He looks like Jesus Namath on his way to the Super Bowl in Jerusalem.

1968:  Joe Namath leads the Jets to the AFC championship, beating Oakland 27-23 in front of 64,000 at Yankee Stadium.  Next would be the 1969 Super Bowl.  1969 will be, perhaps, the greatest year in New York City sports.



1975:  Mysterious terrorists bomb a baggage claim area of LaGuardia Airport, killing 11, and injuring over 75.  

    As I recall, the bombs were in lockers, prompting the removal of all public lockers in NYC, inconveniencing millions until there is no more terrorism ever, which will probably be never.  I liked public lockers.  I dislike schlepping stuff around for the rest of my life everytime I'm visiting somewhere.  As you might imagine, or know, I don't pack light.

    The top guess is that the bombing was due to Croatian separatists, since they were involved with recent TWA bombings around then and at Grand Central.  I don't see how Croatia got its independence a second faster as a result of the equivalent of 24 sticks of dynamite hurling glass and metal at travelers, employees, and limo drivers looking forward to some togetherness.  I guess LGA was easier to hit than bombing Tito of Yugoslavia, even so, Tito seemed unmoved.  

    Other suspects include Puerto Rican separatists (who bombed Fraunces Tavern earlier that year), the JDL, and the PLO.  Again, I don't see the benefit to Puerto Ricans, Jews or Palestinians.

    If you are for Croatian, Puerto Rican, Jewish, and/or Palestinian Independence, which I am, too, but somehow I've offended you, and you are considering being a terrorist, please communicate with words, instead.  I'm not that powerful, and if you use reason (and passion) to change minds, one at a time, then that is how revolutions happen -- within the few square centimetres inside our craniums, as George Orwell described.  If you blow up my cranium, then you've changed my head, but not my mind.  And all my friends and relatives will become aware of your cause as a bad thing to be opposed.

    I don't get terrorism.  It is defined as the use of violence against civilians to achieve a political goal.  

    If the attackers and their motive is a mystery, then what's the point besides mass murder and mayhem?  'Don't fly, especially around New Years?'   What kind of message is that?  Nothing political in that, somewhat economic, so asymmetric warfare.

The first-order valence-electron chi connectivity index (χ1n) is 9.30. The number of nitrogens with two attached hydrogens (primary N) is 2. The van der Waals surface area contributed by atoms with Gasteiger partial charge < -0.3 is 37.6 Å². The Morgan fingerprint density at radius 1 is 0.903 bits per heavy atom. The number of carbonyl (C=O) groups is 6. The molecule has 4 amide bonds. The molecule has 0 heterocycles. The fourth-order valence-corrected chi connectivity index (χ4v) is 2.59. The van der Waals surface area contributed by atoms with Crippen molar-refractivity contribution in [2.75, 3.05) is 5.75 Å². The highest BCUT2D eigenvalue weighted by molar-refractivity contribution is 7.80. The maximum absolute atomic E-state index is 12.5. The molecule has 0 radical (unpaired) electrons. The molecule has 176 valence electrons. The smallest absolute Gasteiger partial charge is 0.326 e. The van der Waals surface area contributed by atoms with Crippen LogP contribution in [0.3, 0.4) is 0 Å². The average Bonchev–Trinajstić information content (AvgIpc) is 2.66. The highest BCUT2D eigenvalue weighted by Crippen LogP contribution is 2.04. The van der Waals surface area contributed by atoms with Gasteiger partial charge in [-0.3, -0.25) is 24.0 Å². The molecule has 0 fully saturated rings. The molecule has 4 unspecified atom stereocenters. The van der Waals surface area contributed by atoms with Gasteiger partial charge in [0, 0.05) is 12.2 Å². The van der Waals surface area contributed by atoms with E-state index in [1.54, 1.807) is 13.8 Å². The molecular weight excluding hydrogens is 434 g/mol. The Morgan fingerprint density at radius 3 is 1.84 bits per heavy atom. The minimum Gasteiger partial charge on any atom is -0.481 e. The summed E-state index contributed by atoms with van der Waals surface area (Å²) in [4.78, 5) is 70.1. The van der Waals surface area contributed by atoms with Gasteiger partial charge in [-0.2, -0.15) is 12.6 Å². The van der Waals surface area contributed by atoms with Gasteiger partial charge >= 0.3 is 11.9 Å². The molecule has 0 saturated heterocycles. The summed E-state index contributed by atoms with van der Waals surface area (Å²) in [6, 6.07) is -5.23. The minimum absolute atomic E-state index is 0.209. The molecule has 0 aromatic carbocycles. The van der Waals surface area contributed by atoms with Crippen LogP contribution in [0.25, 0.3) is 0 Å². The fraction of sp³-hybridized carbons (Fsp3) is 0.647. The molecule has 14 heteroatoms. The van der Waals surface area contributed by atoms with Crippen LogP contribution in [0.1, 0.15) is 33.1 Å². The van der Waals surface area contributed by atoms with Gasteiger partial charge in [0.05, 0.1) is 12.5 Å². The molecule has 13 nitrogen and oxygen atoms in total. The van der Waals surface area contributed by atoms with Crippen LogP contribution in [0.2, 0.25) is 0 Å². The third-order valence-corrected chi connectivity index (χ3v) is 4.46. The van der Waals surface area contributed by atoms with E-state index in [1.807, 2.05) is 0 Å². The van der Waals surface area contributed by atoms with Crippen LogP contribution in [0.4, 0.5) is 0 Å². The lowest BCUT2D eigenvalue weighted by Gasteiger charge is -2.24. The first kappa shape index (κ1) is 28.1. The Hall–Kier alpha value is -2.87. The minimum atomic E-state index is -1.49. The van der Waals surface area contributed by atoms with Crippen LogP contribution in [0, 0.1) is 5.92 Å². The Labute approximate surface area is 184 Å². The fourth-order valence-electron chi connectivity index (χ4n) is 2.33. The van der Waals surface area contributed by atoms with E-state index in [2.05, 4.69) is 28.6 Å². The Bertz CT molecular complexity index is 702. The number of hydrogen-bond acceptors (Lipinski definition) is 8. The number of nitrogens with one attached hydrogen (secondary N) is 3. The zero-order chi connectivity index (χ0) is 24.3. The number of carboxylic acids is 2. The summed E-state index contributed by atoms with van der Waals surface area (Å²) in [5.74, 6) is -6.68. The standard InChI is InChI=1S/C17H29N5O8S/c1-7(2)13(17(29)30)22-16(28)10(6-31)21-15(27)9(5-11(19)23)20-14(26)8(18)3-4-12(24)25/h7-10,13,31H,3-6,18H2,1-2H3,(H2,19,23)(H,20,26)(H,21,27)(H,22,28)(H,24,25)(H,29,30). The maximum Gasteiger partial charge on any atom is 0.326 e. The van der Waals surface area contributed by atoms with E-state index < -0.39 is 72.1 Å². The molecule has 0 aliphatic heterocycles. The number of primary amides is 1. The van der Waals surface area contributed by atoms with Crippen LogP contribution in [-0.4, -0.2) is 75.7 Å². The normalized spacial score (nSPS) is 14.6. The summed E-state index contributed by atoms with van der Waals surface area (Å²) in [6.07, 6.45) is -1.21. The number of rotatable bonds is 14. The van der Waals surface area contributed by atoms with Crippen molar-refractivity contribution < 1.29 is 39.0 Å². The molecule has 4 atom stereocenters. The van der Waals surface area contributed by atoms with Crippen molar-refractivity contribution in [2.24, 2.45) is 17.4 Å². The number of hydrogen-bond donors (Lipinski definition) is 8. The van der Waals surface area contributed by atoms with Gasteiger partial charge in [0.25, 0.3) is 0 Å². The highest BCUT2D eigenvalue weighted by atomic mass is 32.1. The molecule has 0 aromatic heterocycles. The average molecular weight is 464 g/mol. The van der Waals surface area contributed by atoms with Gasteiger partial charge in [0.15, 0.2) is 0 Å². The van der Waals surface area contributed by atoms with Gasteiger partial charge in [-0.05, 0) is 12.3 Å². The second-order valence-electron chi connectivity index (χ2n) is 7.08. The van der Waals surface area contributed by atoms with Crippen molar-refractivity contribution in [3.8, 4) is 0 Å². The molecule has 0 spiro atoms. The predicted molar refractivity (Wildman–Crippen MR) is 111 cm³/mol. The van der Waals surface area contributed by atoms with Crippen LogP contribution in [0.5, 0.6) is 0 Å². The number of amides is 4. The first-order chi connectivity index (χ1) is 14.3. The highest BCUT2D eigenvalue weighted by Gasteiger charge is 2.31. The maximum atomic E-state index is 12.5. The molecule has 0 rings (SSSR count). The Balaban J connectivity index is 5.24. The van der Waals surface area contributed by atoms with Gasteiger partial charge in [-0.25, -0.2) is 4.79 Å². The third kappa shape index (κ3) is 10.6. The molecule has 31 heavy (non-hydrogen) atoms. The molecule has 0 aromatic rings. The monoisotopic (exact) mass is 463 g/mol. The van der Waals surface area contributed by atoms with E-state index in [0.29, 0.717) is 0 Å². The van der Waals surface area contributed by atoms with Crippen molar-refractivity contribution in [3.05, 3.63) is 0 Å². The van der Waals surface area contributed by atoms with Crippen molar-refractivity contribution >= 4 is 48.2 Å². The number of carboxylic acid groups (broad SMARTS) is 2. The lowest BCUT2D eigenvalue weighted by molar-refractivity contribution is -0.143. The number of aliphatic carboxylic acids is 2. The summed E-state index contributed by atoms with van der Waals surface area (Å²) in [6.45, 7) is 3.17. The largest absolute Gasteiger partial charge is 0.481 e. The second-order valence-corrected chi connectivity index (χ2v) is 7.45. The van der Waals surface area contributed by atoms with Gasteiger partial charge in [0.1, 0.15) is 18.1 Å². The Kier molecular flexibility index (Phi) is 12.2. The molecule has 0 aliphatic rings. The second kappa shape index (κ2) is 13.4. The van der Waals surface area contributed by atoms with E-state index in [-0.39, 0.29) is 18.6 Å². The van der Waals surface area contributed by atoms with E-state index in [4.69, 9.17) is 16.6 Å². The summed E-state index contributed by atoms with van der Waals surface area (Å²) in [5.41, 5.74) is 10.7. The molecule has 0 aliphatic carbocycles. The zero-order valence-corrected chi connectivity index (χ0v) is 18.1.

Is it like the pilfering Ruth Gordon in "Harold and Maude," teaching us about the evanescence of life?  Not really political, and a really negative way to express this.  This sort of appreciation for life undermines the nihilism of terrorism.

    Is it pure evil?  Is it misguided fervor?  Is it revenge?  None of that is political.  These are just stupid.

    Did the terrorists mean to claim responsibility, but then realized that if they did, then they'd get caught?  Well, that's cowardly and pointless.  I think that the reason that Times Square 2010's Faisal Shazad (Fizzle Shizzle) and the 1993 WTC bombers got caught was that they were supposed to be suicide bombers who chickened out.

    Terrorism is a very blunt instrument.  I'm beyond sick and tired of it.  End of that rant.  Five more to go.



1999:  Nasdaq closed above 4,000 for the first time, ending the day at 4,041.  

    I helped make other people millions of dollars in 1999.  How?  By pushing Earthweb repeatedly to do a deal with Dice.com, which finally they liked so much, they bought it.  Dice became Earthweb's main asset.  It was one of the first profitable Web sites, being a tech talent market.  

    Earthweb's IPO in the summer of 1999 brought back the dot com boom, followed the next day or so by theglobe, which surpassed us, and then the market was booming again after the Asian Financial Crisis dip, driving the Nasdaq stratospherically.

    By December 1999 I left Earthweb, because the Executive Vice President's son was promoted to be my boss.  His resume's previous job: ice cream sales clerk in college.  Earthweb's brokerage didn't sell my stock, much of which I bought with my salary through an employee salary withholding.  I worked very hard for that money.